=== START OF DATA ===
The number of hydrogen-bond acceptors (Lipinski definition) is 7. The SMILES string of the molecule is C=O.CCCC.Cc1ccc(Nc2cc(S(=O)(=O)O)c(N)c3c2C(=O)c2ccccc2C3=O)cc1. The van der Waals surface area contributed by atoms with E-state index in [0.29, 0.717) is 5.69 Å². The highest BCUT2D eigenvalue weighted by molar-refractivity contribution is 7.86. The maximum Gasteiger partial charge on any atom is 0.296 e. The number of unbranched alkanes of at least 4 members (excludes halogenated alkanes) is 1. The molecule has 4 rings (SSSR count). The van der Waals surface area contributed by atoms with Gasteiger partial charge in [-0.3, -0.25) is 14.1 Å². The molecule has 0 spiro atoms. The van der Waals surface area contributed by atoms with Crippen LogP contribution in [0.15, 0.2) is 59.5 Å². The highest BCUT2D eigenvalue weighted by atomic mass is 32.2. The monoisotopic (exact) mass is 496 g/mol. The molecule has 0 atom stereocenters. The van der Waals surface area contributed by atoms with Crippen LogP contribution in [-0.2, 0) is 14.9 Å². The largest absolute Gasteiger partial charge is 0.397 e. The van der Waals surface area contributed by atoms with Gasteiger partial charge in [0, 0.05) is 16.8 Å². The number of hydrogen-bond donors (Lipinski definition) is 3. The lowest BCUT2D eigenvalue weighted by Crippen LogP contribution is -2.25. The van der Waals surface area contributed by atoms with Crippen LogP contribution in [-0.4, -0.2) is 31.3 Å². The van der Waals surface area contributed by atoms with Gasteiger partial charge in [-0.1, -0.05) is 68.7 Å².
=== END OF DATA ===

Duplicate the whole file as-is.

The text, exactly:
The number of hydrogen-bond acceptors (Lipinski definition) is 7. The SMILES string of the molecule is C=O.CCCC.Cc1ccc(Nc2cc(S(=O)(=O)O)c(N)c3c2C(=O)c2ccccc2C3=O)cc1. The van der Waals surface area contributed by atoms with E-state index in [0.29, 0.717) is 5.69 Å². The highest BCUT2D eigenvalue weighted by molar-refractivity contribution is 7.86. The maximum Gasteiger partial charge on any atom is 0.296 e. The number of unbranched alkanes of at least 4 members (excludes halogenated alkanes) is 1. The molecule has 4 rings (SSSR count). The van der Waals surface area contributed by atoms with Gasteiger partial charge in [-0.3, -0.25) is 14.1 Å². The molecule has 0 spiro atoms. The van der Waals surface area contributed by atoms with Crippen LogP contribution in [0.15, 0.2) is 59.5 Å². The highest BCUT2D eigenvalue weighted by atomic mass is 32.2. The monoisotopic (exact) mass is 496 g/mol. The molecule has 0 atom stereocenters. The van der Waals surface area contributed by atoms with Crippen LogP contribution in [-0.2, 0) is 14.9 Å². The largest absolute Gasteiger partial charge is 0.397 e. The van der Waals surface area contributed by atoms with Gasteiger partial charge in [0, 0.05) is 16.8 Å². The number of hydrogen-bond donors (Lipinski definition) is 3. The lowest BCUT2D eigenvalue weighted by Crippen LogP contribution is -2.25. The van der Waals surface area contributed by atoms with Crippen LogP contribution in [-0.4, -0.2) is 31.3 Å². The van der Waals surface area contributed by atoms with Gasteiger partial charge in [-0.1, -0.05) is 68.7 Å².